We tend to not think of mosquitoes as pollinators, but, remember that only female mosquitoes bite. Male (and female) mosquitoes nectar upon plants for the “fuel” with which to complete their life cycle. Female mosquitoes (for the most part) need to take a blood meal to produce eggs.
Mosquitoes even play a special role in the pollination of rare Arctic bog orchids. Here in Florida, they often are found nectaring upon the some of the nectar-rich plants visited by bees, wasps and other flies.
Much research is now directed at mosquito color (& other) preferences in an effort to develop new ways to attract (and eliminate) the container breeding mosquitoes that transmit Zika, dengue, and chikungunya. The floral preferences of bees are much better known.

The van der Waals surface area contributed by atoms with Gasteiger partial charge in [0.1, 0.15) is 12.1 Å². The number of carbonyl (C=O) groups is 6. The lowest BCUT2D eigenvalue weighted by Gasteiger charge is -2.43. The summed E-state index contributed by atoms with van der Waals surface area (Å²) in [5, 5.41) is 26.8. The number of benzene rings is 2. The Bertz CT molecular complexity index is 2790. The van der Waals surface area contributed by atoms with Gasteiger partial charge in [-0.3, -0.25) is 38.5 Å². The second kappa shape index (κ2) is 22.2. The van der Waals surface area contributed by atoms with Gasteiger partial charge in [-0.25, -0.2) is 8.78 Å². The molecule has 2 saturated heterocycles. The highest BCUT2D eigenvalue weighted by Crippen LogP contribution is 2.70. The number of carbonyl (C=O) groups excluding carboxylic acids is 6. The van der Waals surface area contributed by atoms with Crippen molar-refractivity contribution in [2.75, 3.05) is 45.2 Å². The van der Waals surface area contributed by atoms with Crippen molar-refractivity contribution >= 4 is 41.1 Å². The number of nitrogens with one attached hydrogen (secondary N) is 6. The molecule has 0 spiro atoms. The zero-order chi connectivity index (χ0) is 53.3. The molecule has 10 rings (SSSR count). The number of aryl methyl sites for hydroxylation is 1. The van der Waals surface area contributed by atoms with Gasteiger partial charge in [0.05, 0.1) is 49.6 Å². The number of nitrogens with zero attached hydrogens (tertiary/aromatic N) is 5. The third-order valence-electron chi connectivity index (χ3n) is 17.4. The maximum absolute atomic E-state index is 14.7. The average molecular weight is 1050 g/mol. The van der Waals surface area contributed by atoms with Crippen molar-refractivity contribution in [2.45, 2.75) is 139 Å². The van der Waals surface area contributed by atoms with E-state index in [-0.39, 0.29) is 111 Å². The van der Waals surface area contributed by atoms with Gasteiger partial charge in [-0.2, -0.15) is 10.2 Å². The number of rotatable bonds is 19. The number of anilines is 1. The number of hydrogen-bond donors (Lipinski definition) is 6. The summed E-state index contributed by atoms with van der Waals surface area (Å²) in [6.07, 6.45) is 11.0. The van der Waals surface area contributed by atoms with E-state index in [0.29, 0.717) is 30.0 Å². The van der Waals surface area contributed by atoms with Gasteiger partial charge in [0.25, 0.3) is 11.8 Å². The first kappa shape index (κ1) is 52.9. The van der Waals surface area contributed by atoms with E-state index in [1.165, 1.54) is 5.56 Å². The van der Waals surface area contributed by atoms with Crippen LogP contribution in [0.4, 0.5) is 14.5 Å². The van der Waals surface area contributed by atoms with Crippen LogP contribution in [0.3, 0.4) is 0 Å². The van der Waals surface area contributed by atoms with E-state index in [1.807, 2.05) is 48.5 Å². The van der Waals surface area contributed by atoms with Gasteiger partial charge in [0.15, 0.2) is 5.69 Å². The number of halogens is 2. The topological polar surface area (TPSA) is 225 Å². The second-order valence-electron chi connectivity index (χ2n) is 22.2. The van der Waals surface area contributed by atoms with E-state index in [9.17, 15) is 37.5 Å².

Bees tend to prefer bright white, yellow or blue flowers with nectar and nectar guides. These flowers are likely to be shallow or tubular and have a “landing platform”. The dotted horsemint in the photo has small white flowers with purple dotted nectar guides. Don’t be fooled by the purplish showy bracts that, at a glance, appear to be petals. Observe how pollen is “conveniently” transferred to the shiny back of the nectaring native carpenter bee (Xylocopa sp.).
Bees do it, and mosquitoes do it: Pollinate!